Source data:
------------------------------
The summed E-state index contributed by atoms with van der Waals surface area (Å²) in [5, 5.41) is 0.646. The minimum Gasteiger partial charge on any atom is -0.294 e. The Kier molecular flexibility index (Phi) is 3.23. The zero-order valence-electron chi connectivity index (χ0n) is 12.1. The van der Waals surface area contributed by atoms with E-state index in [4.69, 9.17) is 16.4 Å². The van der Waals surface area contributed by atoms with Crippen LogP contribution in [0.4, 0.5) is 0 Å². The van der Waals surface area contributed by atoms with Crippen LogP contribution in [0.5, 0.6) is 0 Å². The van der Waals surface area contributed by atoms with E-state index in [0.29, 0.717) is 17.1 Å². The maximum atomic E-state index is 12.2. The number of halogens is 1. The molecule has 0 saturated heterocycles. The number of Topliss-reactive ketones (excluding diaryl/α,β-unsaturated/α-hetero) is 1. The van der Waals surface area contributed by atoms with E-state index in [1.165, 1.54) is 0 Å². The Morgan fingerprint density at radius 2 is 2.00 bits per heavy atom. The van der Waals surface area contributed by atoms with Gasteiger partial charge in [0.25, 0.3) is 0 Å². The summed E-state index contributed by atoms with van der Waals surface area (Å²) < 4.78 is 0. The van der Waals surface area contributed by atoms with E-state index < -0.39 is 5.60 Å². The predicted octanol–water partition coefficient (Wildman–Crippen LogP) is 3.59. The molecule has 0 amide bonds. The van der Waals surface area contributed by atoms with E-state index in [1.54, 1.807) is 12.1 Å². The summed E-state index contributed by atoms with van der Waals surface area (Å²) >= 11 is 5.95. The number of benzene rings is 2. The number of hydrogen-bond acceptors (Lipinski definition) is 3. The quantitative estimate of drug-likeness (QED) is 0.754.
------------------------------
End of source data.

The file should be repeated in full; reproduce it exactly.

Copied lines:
The summed E-state index contributed by atoms with van der Waals surface area (Å²) in [5, 5.41) is 0.646. The minimum Gasteiger partial charge on any atom is -0.294 e. The Kier molecular flexibility index (Phi) is 3.23. The zero-order valence-electron chi connectivity index (χ0n) is 12.1. The van der Waals surface area contributed by atoms with E-state index in [4.69, 9.17) is 16.4 Å². The van der Waals surface area contributed by atoms with Crippen LogP contribution in [0.4, 0.5) is 0 Å². The van der Waals surface area contributed by atoms with Crippen LogP contribution in [0.5, 0.6) is 0 Å². The van der Waals surface area contributed by atoms with E-state index in [0.29, 0.717) is 17.1 Å². The maximum atomic E-state index is 12.2. The number of halogens is 1. The molecule has 0 saturated heterocycles. The number of Topliss-reactive ketones (excluding diaryl/α,β-unsaturated/α-hetero) is 1. The van der Waals surface area contributed by atoms with E-state index in [1.165, 1.54) is 0 Å². The Morgan fingerprint density at radius 2 is 2.00 bits per heavy atom. The van der Waals surface area contributed by atoms with Gasteiger partial charge in [0.25, 0.3) is 0 Å². The summed E-state index contributed by atoms with van der Waals surface area (Å²) < 4.78 is 0. The van der Waals surface area contributed by atoms with E-state index < -0.39 is 5.60 Å². The predicted octanol–water partition coefficient (Wildman–Crippen LogP) is 3.59. The molecule has 0 amide bonds. The van der Waals surface area contributed by atoms with E-state index in [1.54, 1.807) is 12.1 Å². The summed E-state index contributed by atoms with van der Waals surface area (Å²) >= 11 is 5.95. The number of benzene rings is 2. The number of hydrogen-bond acceptors (Lipinski definition) is 3. The quantitative estimate of drug-likeness (QED) is 0.754.